Let’s Address “Bar Culture” During The Pandemic

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Elle Love
SENIOR ONLINE REPORTER

Going to bars is usually a fun pastime, but is it worth the risk? Photo courtesy of Pexels.com

The year 2020 has not been kind to most of us, especially when we worry about the health and safety of the ones we love.However, when you live amongst those who decide to ignore public safety out of their own terms to “help the economy” and “return to normalcy,” it frustrates the rest of us who are diligently following quarantine measures to protect their family and to hope their efforts can reduce the spread of the virus so we can “return to normal.”

As a 20-something, I understand how frustrating it can be that we can’t go out and live through our youth before settling down, but I also understand that, for the sake of protecting my loved ones from possible infection, I need to stay indoors unless I need groceries or other necessities. Sometimes I miss having in-person interactions with people, whether it’s in the classroom or at an Applebee’s trying out the monthly drink special and bonding with colleagues. However, we have a social responsibility to listen to medical experts and scientists on how to prevent the spread and protect others.

Currently there are over 145,000 COVID-19 cases in Nebraska alone with over 1,300+ deaths in total, according to the New York Time’s Nebraska coronavirus map and case count. In Douglas County alone, there are over 46,000 cases in the area with over 400 deaths and counting.

With the rising numbers, you have to ask yourself if it’s worth going to a semi-crowded place, pay for drinks that could’ve been made at home and socialize without a mask.

The actions of others ignoring restrictions to go out during the pandemic raises questions about the toxic bar culture that seems to play a huge part in the rising cases in the United States nationwide.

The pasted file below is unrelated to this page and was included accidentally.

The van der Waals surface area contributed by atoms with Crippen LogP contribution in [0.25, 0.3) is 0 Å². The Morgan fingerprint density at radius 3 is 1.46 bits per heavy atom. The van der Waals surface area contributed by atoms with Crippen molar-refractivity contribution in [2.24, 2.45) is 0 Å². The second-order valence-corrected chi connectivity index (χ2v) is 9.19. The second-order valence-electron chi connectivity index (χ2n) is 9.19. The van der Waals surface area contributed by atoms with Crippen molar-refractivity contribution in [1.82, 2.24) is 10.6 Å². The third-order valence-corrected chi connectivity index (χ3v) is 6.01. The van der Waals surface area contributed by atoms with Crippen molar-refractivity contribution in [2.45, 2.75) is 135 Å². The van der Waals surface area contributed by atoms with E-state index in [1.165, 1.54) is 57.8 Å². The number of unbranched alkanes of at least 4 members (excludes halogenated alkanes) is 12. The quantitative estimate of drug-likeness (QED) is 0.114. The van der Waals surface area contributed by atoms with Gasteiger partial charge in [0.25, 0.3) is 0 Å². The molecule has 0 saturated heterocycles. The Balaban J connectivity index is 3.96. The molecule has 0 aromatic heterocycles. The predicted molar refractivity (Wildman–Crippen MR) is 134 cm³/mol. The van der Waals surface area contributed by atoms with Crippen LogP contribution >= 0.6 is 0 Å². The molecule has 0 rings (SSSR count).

A survey of over 300 adults who tested positive for COVID-19 found that they were more than twice as likely to have dined in at a restaurant in two weeks before getting sick than people who were  infected. Those who tested positive and did not have close contact with anyone sick are also more likely to report going to a bar or coffee shop, according to the Morbidity and Mortality Weekly Report study by the Center for Disease Control and Prevention.

The transmission of the virus occurs mostly in areas with inadequate ventilation and a lack of airflow.

Dr. Anthony Fauci director of the National Institute for Allergy and Infectious Diseases, said that Americans have to stop congregating in bars.

“Bars: really not good, really not good. Congregation at a bar, inside, is bad news. We really have got to stop that,” Fauci said to the Senate Health, Education, Labor and Pensions (HELP) Committee hearing on “COVID-19: Update on Progress Toward Safely Getting Back to Work and Back to School.”

Although bars may not be a safe option to dine in, we can still support bars through ordering drinks to go if the option is provided.

The most popular activities replacing visiting bars and restaurants in the United Kingdom during the coronavirus (COVID-19) lockdown in 2020 were having virtual gatherings with friends and family, playing board games and ordering hot food, according to the Statista study about alternatives to visiting pubs and restaurants during COVID-19 lockdowns in the UK. In the same study, only a small share of people took part in a ‘big night in’ and/or tried to recreate drinks they would normally only purchase when going out.

Other alternatives include ordering drinks. In Nebraska, restaurants and bars are allowed to sell individual mixed drinks, beer, and other alcoholic beverages to go as long as the containers are sealed with a lid and not partially consumed, according to an executive order by Gov. Pete Ricketts in March.

However, Ricketts should not receive all the praise, as many bars and restaurant dine-in areas are currently open in restricted settings. Having a take-out option alone can help slow the transmission of the virus while supporting local bars that are respecting CDC guidelines.

I’m not arguing for us to stop going to bars completely because they need as much financial support during these tough times, but going out for a drink at the bar in the dine-in area is not worth risking your loved ones or your life for.

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